Orlando Ortega winning at the 2016 Dusseldorf indoor meeting (Jean-Pierre Durand) © Copyright
Report Dusseldorf, Germany

Five world-leading marks in Dusseldorf, Ortega wins 60m hurdles in 7.49

There were no fewer than five world-leading marks at the PSD Bank Indoor Meeting in Dusseldorf, but there is no doubt that the pick of the crop was Orlando Ortega’s brace in the 60m hurdles on Wednesday night (3).

Ortega, a Spanish citizen since September, sped to his first world-leading time in the German city when he clocked 7.54 in his heat. Although he had to work hard in the final to hold off France’s Dimitri Bascou in the lane to his right, he was in front from the second barrier and stopped the clock in a Spanish record 7.49, with the European indoor silver medallist 0.03 in arrears.

No one has run faster than 7.40 for the event since USA's David Oliver clocked 7.37 five years ago but this is one of Ortega’s aims this winter.

“Firstly, I want to break my personal best of 7.45, which I set last year and then I want to go as fast as possible,” said the beaming 24-year-old hurdler, who is coached by his father who has exactly the same name.

“I was very happy with my race today, technically it was good and my confidence was strong after my heat but I know I can go faster. I’m in a good place now, my living conditions are good, my training is going well, I’m happy generally,” added Ortega, who is based in Madrid’s High Performance Centre.

“The only downside is Madrid is a long way from the beach and I love the beach, but otherwise I couldn’t be happier,” he joked.

Only a slight smile for Spanovic

By contrast, Ivana Spanovic was almost a picture of disappointment despite leaping out to a world-leading 6.79m in the third round.

“I’m not happy because I was expecting so much more after my warm up. In the competition itself, I got far too excited and I was rushing my run up," lamented the Serbian.

"This winter I will alternate, one week sprinting, another jumping. So last week I was sprinting in my home city of Novi Sad, this weekend I will be sprinting again and then my next long jump competition will be in Stockholm (at the IAAF World Indoor Tour meeting there on 17 February),” she added.

In her first long jump competition of the year, the world bronze medallist actually had to come from behind after Germany’s 21-year-old Alexandra Wester added 13 centimetres to her best, indoors or out, with a stunning second-round effort of 6.72m.

However, neither Wester nor anyone else could challenge Spanovic once she had got in front. For good measure, she finished with 6.77m in the sixth round.

Kenyan runners Elijah Manangoi and Augustine Choge added world-leading marks in the men’s 1500m and 3000m respectively.

After pacemaker Nicholas Kipkoech had taken a sometimes reluctant field through to 1100 metres before stepping aside, world silver medallist Manangoi held off his Kenyan compatriot Bethwell Birgen over a ferocious last lap to win in a world-leading 3:39.77.

Choge had recently demonstrated that he was back from the injury problems which bedevilled him in 2015 with a strong performance at the Kenyan Police Cross Country Championships, where he finished second, and he looked sharp in his first indoor outing of the year when winning in 7:39.23.

The pace dropped over the penultimate lap as the six runners still effectively in contention steeled themselves for the battle from the bell, but the experienced Choge got himself in exactly the right position to attack with 100 metres to go and even had the luxury of easing up 10 metres before the line.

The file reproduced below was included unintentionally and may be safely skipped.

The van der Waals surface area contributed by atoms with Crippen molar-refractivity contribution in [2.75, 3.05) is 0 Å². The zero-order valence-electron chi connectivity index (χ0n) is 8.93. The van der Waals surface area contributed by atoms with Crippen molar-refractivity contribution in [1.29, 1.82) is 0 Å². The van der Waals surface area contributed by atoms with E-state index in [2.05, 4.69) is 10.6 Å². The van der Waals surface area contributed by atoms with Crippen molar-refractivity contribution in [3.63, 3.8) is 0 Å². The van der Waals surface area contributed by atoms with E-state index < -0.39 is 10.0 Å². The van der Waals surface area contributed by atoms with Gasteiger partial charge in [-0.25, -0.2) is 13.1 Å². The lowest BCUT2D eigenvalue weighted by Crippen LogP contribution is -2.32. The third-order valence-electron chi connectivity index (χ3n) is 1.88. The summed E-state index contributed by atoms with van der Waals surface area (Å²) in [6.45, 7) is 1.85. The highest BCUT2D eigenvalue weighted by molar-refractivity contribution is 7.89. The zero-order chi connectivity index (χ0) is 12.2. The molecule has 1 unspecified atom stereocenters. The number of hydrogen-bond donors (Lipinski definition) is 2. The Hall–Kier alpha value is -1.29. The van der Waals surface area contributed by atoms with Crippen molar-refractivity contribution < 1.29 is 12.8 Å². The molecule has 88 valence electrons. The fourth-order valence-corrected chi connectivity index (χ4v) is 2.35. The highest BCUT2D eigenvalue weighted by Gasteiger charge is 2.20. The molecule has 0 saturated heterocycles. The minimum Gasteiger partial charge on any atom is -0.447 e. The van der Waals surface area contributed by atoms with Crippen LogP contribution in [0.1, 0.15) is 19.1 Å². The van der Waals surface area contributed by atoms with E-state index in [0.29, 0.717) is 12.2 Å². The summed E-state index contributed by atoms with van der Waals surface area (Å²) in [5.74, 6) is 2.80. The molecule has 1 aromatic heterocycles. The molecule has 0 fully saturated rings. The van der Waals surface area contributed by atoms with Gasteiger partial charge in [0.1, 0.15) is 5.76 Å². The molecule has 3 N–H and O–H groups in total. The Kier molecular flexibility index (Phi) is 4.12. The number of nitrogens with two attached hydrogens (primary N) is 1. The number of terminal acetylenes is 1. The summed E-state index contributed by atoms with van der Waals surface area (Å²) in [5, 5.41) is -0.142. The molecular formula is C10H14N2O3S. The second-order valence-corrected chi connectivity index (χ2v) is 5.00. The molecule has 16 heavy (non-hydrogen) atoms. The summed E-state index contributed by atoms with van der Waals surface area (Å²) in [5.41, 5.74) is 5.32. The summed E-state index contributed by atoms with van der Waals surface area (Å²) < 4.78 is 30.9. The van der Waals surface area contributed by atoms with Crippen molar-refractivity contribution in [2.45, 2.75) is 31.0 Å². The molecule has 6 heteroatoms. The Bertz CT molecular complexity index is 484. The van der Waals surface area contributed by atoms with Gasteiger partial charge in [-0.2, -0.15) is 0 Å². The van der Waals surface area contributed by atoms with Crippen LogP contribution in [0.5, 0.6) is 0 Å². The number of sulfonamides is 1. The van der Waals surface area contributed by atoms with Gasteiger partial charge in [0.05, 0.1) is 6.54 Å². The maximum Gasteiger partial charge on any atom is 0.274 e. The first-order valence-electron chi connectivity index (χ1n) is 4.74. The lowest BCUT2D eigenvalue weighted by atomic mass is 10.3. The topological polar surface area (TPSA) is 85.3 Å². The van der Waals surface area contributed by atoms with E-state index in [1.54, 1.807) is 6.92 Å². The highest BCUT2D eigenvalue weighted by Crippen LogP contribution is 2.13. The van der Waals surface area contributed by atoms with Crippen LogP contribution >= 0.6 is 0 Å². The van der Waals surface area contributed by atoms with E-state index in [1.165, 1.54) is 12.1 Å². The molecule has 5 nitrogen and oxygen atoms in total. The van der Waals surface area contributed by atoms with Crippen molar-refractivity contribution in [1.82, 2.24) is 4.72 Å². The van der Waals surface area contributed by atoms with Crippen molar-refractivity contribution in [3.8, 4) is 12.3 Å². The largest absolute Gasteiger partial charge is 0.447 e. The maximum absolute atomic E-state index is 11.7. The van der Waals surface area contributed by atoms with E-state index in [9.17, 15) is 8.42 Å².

World indoor 3000m champion Caleb Ndiku finished second in 7:39.62 but was, in truth, well beaten by Choge.

Kim Collins, 39, again defied Father Time and equalled the 60m world lead when he stopped the clock in 6.53, a clear 0.06 ahead of US sprinter Joe Morris.

Swoboda shows prodigious sprint talent

At the other end of the age spectrum, and more than half the age of the evergreen Collins, Poland’s Ewa Swoboda arrived in Dusseldorf fresh from her national record of 7.13 in Luxembourg on Saturday. Here she went close to that mark when she won the women’s 60m in 7.16, having looked the class act of the event in the heats when she clocked the fastest time of 7.19.

Another Polish win went to two-time European indoor 800m champion Adam Kszczot who front-ran his way to a win over four laps of the track in 1:46.00, the equal second-fastest time of the year.

With such a plethora of outstanding marks, by contrast one event notably failed to live up to expectations.

Four men remained in the pole vault at 5.70m, including Greece’s world indoor champion Konstadinos Filippidis and Canada’s world champion Shawn Barber. But no one could negotiate that height and victory went to Filippidis on countback at 5.60m, with Barber second having cleared the same height but needing second attempts all the way through the competition.

After three successive indoor wins in January, the streak of 2013 world champion Raphael Holzdeppe came to an end when he couldn’t clear his opening height of 5.60m.

In an entertaining women’s 60m hurdles final, two-time European indoor champion Alina Talay from Belarus just held off local star and world silver medallist Cindy Roleder, the pair timed at 8.00 and 8.01 respectively.

Jenny Elbe, the World University Games triple jump silver medallist, produced an indoor personal best of 14.12m in the fifth round to edge out her German compatriot Kristin Gierisch.

Gierisch had led with her fourth-round 14.07m, the first jump beyond 14 metres in an otherwise modest contest, before Elbe responded one round later. Gierisch improved to 14.10m with her final effort but it was not quite enough.

Phil Minshull for the IAAF